On Thu, 16 Dec 2004 18:04:30 +0100, Robert Depenbrock <robert at bay13 dot de> wrote:
> > I'm a Cisco nut myself, but I'll take a m0n0wall over a PIX any day.
> Why? :)
Rule re-ordering is a huge pain on the PIX, though not nearly as bad
as it used to be before implementing line numbers in ACL's, but still
not as easy as click up or down in m0n0wall (or the new method in
1.2b3, which is even better).
Initial setup of a PIX, while not difficult for those of us that have
done it dozens of times, is still much more work than getting m0n0wall
up and going.
m0n0 to m0n0 IPsec is more stable in my experience than Cisco to
Cisco, though that could be ISP differences as much as the software,
not sure on that.
PIX Device Manager (PDM), the web GUI, is the biggest piece of crap
I've seen. It may have improved recently (I haven't touched it in a
year), but I've reconfigured (from scratch) PIX'es for a couple
clients because they got into PDM and ended up trashing their
configuration to the point that I wasn't sure what had changed to
break it. I'm sure some of them did some things they shouldn't have,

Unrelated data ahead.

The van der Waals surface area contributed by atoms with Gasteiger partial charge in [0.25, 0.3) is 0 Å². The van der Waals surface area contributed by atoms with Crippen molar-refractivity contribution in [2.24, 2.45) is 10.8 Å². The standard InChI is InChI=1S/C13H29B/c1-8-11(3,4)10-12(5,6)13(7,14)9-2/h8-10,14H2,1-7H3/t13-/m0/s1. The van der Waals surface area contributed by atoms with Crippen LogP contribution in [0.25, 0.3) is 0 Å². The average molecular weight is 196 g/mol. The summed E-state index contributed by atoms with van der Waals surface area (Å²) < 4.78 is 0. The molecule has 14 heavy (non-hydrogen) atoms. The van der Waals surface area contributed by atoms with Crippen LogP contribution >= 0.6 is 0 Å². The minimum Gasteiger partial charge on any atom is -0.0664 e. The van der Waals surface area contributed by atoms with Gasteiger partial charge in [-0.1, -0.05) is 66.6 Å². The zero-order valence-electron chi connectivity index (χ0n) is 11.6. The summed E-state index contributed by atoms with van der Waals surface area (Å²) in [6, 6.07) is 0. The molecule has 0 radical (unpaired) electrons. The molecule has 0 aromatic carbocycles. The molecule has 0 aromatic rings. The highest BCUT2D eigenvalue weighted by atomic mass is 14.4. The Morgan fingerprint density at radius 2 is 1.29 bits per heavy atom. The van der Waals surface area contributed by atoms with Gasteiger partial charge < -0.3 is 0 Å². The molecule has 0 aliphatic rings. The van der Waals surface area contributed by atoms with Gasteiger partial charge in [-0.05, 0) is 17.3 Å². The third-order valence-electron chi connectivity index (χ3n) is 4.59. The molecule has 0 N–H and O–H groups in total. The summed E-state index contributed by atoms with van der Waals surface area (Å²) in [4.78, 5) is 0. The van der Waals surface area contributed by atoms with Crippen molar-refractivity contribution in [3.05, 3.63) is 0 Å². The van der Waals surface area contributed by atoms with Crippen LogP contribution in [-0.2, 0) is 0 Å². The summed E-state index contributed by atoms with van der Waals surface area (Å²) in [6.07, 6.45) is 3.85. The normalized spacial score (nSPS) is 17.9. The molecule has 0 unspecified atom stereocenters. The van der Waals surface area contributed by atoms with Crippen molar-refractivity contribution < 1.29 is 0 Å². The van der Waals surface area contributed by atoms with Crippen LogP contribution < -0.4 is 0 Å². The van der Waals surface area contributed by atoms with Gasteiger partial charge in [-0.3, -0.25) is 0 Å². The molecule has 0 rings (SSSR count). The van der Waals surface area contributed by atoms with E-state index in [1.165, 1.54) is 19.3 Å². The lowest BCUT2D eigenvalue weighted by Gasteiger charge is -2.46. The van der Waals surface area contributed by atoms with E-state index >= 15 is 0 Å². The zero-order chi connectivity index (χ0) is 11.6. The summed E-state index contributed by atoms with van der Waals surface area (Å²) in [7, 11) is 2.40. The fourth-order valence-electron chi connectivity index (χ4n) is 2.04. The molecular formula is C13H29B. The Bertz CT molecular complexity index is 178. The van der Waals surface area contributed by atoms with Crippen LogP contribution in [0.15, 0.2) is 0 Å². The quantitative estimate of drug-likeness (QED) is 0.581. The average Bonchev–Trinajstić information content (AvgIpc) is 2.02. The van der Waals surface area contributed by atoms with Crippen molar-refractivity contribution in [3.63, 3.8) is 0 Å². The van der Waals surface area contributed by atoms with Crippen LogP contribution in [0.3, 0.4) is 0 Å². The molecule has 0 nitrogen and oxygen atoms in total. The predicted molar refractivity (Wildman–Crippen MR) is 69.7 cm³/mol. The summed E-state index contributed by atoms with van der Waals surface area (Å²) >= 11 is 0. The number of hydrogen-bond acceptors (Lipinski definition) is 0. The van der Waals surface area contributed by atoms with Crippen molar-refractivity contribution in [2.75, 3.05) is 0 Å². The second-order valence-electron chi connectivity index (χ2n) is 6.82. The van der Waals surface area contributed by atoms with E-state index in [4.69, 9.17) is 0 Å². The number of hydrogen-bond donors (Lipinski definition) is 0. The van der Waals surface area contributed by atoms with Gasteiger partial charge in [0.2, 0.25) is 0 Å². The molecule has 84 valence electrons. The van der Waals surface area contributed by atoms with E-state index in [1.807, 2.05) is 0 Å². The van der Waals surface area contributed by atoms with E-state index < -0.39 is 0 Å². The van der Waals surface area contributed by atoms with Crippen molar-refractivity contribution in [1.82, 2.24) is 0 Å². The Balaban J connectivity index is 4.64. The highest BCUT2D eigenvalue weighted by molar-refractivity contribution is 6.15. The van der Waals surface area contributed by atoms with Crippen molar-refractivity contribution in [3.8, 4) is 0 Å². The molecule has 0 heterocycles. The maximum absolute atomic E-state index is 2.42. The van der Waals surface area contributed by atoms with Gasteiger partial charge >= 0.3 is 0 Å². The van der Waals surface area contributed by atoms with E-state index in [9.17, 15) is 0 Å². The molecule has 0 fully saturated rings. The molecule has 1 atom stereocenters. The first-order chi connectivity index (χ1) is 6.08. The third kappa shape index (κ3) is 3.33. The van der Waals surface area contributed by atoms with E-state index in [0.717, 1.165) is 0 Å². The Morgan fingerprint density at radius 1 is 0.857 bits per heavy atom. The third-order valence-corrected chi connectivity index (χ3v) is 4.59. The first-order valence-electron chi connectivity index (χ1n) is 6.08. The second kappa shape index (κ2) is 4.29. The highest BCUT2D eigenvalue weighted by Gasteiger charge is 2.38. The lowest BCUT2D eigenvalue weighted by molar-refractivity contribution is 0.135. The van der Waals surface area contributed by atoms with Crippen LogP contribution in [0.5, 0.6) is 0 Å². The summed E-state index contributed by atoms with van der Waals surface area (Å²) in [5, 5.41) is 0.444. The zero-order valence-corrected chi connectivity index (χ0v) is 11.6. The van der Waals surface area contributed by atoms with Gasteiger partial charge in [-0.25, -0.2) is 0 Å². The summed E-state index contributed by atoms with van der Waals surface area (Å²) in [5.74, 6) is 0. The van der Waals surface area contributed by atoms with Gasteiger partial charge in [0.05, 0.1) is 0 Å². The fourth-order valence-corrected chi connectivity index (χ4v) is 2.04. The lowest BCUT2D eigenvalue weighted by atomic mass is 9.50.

but the only time I ever seriously messed around with PDM (without
changing much of anything), it also completely trashed the config. I
haven't touched PDM since.
PIX actually has some of the same limitations, like this specifically.
http://m0n0.ch/wall/docbook/faq-lannat.html Cisco calls that
limitation a "security feature". Hah, talk about a load of crap.
Maybe I should change that FAQ page to say it's a "security feature"
in m0n0wall. :) I've heard rumors that's going to be fixed in the
upcoming PIX OS 7.
Only major advantage the PIX has is its ALG's, i.e. 'fixup protocol'
stuff. There are other features, but the vast majority of
installations don't use or need them.
Overall, the PIX is a really overpriced box for what you get. Nothing
really spectacular about it. But slap Cisco on something and it's
instantly 3* more expensive than it should be, and trusted
unconditionally in enterprise environments.
All this from the guy that's usually the first to defend Cisco. :)